In the afternoon, I returned to the arena for the juvenile and intermediate free dance practices. During the practice, I had a wonderful conversation with Josh Carpenter -- the father of Quinn Carpenter -- the 2008 U.S. national juvenile dance pewter medalist and the winner of the intermediate compulsory dance group A event here at Lake Placid. Quinn skates at the Wheaton Skating Academy under coaches Alexei Kiliakov, Elena Novak, and Dmytri Ilin. It is truly amazing to see these coaches and their skaters in action. It is just "plain neat" to see young children enjoying ice dancing.
I learned that, much of the time, the skaters at Wheaton learn and train together in groups. Most of the costume design is done by Novak. Each of the coaches do the choreography for certain skaters. There are off-ice and on-ice sessions. The children compete in many different competitions. Although the atmosphere at the Academy is strict, the children have fun and become friends. Most of the children training there are solely committed to being ice dancers since the required time commitment at the Academy largely precludes involvement in other branches of figure skating.
Before leaving the arena, I went over to the 1980 Rink to see a bit of the junior original dance, but soon realized I had had enough and decided to call it quits for the day.. As I walked back to the rink's exit, I overheard people talking about the stunning performance of the senior free dance winners, Jane Summersett and Todd Gilles. Since I see Jane and Todd train every day, it was fun to hear about how great they skated. On reflection, it was nice to consider that both the very experienced ice dancers and the new ice dancers have come together here in Lake Placid and how wonderful it is to see so much ice dancing in one place. Tomorrow will bring the end to a really big and exciting week.
Thursday was a busy day since my own children competed in the juvenile compulsory dance group B. Getting two young ice dancers ready on competition day takes time -- there was hair to do, make-up to apply and clothes to arrange -- the kids had to leave for the rink dressed and ready to compete. By the time we arrived, it already felt like a full day!
The two dances skated in the initial round were the Fiesta Tango and the Willow Waltz. Since my children were the final skaters to do the Fiesta and in the first warm-up group for the Willow that immediately followed, and since there was very little time between the two dances, we had a "costume changing near-crisis." Somehow, we succeeded with a quick (about 7 minute) costume change, and the children appeared on the ice on time. They skated well and were thrilled to finish in second place. Hopefully, they will do as well on Friday in the final round, completing the event with the Ten-Fox.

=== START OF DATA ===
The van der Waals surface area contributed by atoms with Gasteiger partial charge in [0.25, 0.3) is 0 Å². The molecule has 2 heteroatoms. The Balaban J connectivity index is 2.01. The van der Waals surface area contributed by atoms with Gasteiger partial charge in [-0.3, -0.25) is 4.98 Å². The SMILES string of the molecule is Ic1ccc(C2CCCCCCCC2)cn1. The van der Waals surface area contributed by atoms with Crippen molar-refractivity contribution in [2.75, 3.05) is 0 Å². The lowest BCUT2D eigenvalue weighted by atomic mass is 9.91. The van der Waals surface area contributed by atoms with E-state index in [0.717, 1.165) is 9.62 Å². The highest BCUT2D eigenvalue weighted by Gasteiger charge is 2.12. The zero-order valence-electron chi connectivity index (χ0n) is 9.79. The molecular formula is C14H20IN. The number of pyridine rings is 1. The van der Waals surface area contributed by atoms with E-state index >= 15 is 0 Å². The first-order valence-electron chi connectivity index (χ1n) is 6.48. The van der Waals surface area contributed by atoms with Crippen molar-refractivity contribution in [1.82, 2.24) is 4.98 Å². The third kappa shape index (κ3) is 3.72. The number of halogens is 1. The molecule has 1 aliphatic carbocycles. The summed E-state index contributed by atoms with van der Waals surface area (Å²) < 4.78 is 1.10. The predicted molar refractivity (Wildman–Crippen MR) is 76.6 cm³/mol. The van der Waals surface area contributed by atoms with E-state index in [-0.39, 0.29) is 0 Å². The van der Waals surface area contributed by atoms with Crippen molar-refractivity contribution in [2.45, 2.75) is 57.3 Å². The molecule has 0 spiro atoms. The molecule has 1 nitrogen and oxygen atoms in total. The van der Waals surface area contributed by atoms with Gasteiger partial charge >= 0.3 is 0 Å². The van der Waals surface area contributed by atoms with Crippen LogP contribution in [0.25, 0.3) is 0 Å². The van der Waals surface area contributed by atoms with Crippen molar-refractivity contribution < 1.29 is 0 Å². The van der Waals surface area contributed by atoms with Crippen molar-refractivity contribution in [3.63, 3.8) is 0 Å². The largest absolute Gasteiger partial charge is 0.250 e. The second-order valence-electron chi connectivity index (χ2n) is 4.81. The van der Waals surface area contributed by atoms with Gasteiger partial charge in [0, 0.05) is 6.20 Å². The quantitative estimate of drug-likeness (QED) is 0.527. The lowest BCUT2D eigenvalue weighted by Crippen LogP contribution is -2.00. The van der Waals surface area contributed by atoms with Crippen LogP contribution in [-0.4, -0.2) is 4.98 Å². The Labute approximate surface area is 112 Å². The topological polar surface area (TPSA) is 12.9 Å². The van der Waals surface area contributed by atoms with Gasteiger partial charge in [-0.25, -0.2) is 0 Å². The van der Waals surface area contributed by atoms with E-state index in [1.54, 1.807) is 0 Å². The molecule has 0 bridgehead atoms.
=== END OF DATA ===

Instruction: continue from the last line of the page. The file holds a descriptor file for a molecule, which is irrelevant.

Oh, the trials of a skating parent!
After the morning's personal excitement, I ventured over to the 1980 rink. I wanted to see the junior free dance event. I said hello to Maia Shibutani and Alex Shibutani
, the 2006 U.S. intermediate and 2007 U.S. novice dance champions, and the 2008 U.S. junior dance pewter medalists. I have followed this young sister-brother team's progress since 2004 and they have always been a pleasure to watch. The siblings work hard, and it's obvious that they enjoy skating together.
Last year's junior national champions, the Hubbells won, and the Shibutanis placed second. The newly formed team of Piper Gilles and Zach Donohue fell at the end of their program, but the fall didn't damage their scores too much since they ended up winning the bronze.
After watching most of the junior free dance group B event, I decided to check out the end of the intermediate compulsory dance event that was taking place in the 1932 arena. I got there in time to see the last group of skaters do the Rocker Foxtrot. I have always liked that dance, even though when I competed, it was common to see dancers fall on the mohawk sequence at the end of the dance. Fortunately, none of the intermediate skaters at Lake Placid made that error.